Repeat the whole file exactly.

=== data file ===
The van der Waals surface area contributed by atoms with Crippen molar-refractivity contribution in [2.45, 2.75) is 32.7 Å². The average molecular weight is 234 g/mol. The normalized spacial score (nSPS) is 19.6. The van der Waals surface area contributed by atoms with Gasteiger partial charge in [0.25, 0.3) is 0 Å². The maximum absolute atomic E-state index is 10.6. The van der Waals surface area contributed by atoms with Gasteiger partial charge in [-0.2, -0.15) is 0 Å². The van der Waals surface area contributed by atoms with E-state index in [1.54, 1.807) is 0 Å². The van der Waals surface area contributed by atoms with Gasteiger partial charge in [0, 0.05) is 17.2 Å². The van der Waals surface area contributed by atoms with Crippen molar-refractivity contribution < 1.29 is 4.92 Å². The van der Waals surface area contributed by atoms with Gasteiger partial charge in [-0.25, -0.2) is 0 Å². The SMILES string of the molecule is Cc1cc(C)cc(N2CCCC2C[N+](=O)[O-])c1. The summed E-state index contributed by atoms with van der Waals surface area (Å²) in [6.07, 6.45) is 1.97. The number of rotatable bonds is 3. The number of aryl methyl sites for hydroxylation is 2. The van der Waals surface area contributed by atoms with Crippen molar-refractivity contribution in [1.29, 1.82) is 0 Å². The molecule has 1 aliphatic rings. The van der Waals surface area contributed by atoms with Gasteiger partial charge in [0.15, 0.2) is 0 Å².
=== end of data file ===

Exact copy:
The van der Waals surface area contributed by atoms with Crippen molar-refractivity contribution in [2.45, 2.75) is 32.7 Å². The average molecular weight is 234 g/mol. The normalized spacial score (nSPS) is 19.6. The van der Waals surface area contributed by atoms with Gasteiger partial charge in [0.25, 0.3) is 0 Å². The maximum absolute atomic E-state index is 10.6. The van der Waals surface area contributed by atoms with Gasteiger partial charge in [-0.2, -0.15) is 0 Å². The van der Waals surface area contributed by atoms with E-state index in [1.54, 1.807) is 0 Å². The van der Waals surface area contributed by atoms with Gasteiger partial charge in [0, 0.05) is 17.2 Å². The van der Waals surface area contributed by atoms with Crippen molar-refractivity contribution < 1.29 is 4.92 Å². The van der Waals surface area contributed by atoms with Gasteiger partial charge in [-0.25, -0.2) is 0 Å². The SMILES string of the molecule is Cc1cc(C)cc(N2CCCC2C[N+](=O)[O-])c1. The summed E-state index contributed by atoms with van der Waals surface area (Å²) in [6.07, 6.45) is 1.97. The number of rotatable bonds is 3. The number of aryl methyl sites for hydroxylation is 2. The van der Waals surface area contributed by atoms with Crippen molar-refractivity contribution in [1.29, 1.82) is 0 Å². The molecule has 1 aliphatic rings. The van der Waals surface area contributed by atoms with Gasteiger partial charge in [0.15, 0.2) is 0 Å².